ASTANA – At the third summit of the Cooperation Council of the Turkic-Speaking States (CCTS) on August 16, presidents of the CCTS’s four founding states, Azerbaijan, Kazakhstan, Kyrgyzstan and Turkey, agreed that positive trends achieved through their cooperation over the past year should be strengthened. The summit took place in Gabala, Azerbaijan, from August 15-16.
Since its establishment in 2009 at the summit of Turkic-Speaking States in Nakhichevan, Azerbaijan, the Cooperation Council has become a well-known international organisation with a broad field of activity.
The CCTS contributes to strengthening economic and cultural ties among its member states. Such cooperation and unity promotes the common brand of the Turkic world, according to President Nursultan Nazarbayev of Kazakhstan.
In his remarks at the summit, Nazarbayev encouraged his colleagues to enhance the organisation’s institutional framework and called for greater cooperation in tourism. In addition, he highlighted the importance of the focus of the third summit on transportation and connectivity, saying it was very relevant for Kazakhstan.
In order to form the CCTS’s institutional framework, the ratification process of some of the key documents should be accelerated, Kazakhstan’s president said.
He also highlighted the importance of the work of the secretariat and commended the efforts of first secretary general of the CCTS, Halil Akinci. The summit participants signed a decision to extend Akinci’s term following the meeting. Nazarbayev stressed the need to strengthen economic cooperation between brotherly nations and neighbouring countries.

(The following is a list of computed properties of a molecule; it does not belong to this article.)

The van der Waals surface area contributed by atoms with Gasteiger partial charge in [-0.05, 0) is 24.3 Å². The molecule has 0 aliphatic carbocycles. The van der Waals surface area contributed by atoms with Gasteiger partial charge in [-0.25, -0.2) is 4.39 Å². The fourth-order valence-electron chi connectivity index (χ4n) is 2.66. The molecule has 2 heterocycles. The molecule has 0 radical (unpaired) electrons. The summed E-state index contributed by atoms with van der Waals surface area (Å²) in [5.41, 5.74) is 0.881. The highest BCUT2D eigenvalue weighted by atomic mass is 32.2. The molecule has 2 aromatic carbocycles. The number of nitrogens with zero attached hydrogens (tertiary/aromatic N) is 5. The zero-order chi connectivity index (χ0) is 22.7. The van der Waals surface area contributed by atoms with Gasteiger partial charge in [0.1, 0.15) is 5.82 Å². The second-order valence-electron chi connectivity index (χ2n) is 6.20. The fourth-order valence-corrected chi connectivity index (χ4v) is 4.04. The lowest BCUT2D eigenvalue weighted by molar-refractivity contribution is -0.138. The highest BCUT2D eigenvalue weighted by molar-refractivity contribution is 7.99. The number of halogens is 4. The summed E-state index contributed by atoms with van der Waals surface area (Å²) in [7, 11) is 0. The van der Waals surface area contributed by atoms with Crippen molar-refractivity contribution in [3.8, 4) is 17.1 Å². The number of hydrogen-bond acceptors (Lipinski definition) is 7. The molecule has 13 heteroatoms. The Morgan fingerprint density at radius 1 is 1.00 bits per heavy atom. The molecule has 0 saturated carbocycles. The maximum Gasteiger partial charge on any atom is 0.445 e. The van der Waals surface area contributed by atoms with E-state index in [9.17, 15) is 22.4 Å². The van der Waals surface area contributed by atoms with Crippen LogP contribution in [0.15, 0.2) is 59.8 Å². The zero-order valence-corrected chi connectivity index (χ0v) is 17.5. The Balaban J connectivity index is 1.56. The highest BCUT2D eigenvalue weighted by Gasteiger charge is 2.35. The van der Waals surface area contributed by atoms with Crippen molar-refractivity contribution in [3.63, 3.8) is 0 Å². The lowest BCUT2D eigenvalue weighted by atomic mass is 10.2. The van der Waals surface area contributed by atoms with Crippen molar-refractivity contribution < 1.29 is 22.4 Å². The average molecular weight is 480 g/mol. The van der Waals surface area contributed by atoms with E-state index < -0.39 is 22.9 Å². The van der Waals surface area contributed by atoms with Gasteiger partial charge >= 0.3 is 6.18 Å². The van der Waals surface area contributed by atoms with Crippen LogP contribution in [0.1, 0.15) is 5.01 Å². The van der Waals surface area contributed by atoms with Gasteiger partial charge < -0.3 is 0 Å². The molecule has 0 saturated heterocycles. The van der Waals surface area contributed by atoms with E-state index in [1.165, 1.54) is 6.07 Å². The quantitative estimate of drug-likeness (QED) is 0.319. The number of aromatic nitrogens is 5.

“Today, the total GDP of six independent Turkic-speaking states amounts to 1.15 trillion dollars,” Nazarbayev said. “Despite this, the trade turnover between the countries does not correspond to our potential. For example, according to the data for 2012, the volume of trade in Kazakhstan with Turkic-speaking states amounted to only $8 billion. The combined share of five Turkic-speaking states does not reach 6 percent of the total volume of Kazakhstan’s foreign trade.”
[In addition to the four CCTS, the other two independent Turkic-speaking states are Turkmenistan and Uzbekistan.]
Nazarbayev also spoke about development trends in Kazakhstan. Last year, the country adopted a new development strategy to 2050, which among other things aims at making Kazakhstan one of the world’s 30 most developed countries in fewer than 40 years.
Since 2010, Kazakhstan has been implementing an accelerated industrialisation programme. As a result, more than 600 projects worth $14 billion have been launched. “We are committed to importing production capacities and to the exchange of new technologies,” he said.
Nazarbayev highlighted Kazakhstan’s interest in the use of new sources of energy and green economy development and how that gives EXPO 2017, which will take place in Astana, a special significance. “I am confident that all Turkic-speaking states will take active part in this large-scale event, which also presents opportunities for developing tourism, an important field for all of us. We need to exchange experience in this field, train professionals together and determine a general direction. To this end, I propose establishing a working group for tourism development within the framework of the secretariat,” he said.